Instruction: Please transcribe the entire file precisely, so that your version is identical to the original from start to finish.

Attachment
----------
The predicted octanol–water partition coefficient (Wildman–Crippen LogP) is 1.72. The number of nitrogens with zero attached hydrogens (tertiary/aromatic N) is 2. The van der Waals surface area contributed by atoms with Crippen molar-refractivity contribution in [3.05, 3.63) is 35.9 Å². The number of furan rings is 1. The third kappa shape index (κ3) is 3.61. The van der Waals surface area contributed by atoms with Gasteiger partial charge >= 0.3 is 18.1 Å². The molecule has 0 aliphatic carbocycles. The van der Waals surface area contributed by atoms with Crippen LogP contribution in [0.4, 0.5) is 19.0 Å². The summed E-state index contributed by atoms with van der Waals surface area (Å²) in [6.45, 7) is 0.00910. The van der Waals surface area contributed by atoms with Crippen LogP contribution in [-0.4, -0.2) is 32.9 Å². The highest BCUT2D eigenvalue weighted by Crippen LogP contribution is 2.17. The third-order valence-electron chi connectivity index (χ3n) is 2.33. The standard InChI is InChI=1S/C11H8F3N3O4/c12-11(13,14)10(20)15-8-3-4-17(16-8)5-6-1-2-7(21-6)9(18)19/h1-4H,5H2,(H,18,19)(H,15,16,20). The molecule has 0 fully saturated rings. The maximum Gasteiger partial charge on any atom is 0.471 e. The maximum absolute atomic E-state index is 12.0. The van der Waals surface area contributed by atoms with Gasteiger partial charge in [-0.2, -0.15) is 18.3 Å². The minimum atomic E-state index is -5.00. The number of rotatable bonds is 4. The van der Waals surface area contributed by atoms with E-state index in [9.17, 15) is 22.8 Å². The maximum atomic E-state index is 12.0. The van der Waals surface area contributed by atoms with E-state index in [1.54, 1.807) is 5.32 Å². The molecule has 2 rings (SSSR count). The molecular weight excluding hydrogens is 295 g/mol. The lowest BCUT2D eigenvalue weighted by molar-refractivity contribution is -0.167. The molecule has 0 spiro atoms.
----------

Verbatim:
The predicted octanol–water partition coefficient (Wildman–Crippen LogP) is 1.72. The number of nitrogens with zero attached hydrogens (tertiary/aromatic N) is 2. The van der Waals surface area contributed by atoms with Crippen molar-refractivity contribution in [3.05, 3.63) is 35.9 Å². The number of furan rings is 1. The third kappa shape index (κ3) is 3.61. The van der Waals surface area contributed by atoms with Gasteiger partial charge >= 0.3 is 18.1 Å². The molecule has 0 aliphatic carbocycles. The van der Waals surface area contributed by atoms with Crippen LogP contribution in [0.4, 0.5) is 19.0 Å². The summed E-state index contributed by atoms with van der Waals surface area (Å²) in [6.45, 7) is 0.00910. The van der Waals surface area contributed by atoms with Crippen LogP contribution in [-0.4, -0.2) is 32.9 Å². The highest BCUT2D eigenvalue weighted by Crippen LogP contribution is 2.17. The third-order valence-electron chi connectivity index (χ3n) is 2.33. The standard InChI is InChI=1S/C11H8F3N3O4/c12-11(13,14)10(20)15-8-3-4-17(16-8)5-6-1-2-7(21-6)9(18)19/h1-4H,5H2,(H,18,19)(H,15,16,20). The molecule has 0 fully saturated rings. The maximum Gasteiger partial charge on any atom is 0.471 e. The maximum absolute atomic E-state index is 12.0. The van der Waals surface area contributed by atoms with Gasteiger partial charge in [-0.2, -0.15) is 18.3 Å². The minimum atomic E-state index is -5.00. The number of rotatable bonds is 4. The van der Waals surface area contributed by atoms with E-state index in [9.17, 15) is 22.8 Å². The maximum atomic E-state index is 12.0. The van der Waals surface area contributed by atoms with E-state index in [1.54, 1.807) is 5.32 Å². The molecule has 2 rings (SSSR count). The molecular weight excluding hydrogens is 295 g/mol. The lowest BCUT2D eigenvalue weighted by molar-refractivity contribution is -0.167. The molecule has 0 spiro atoms.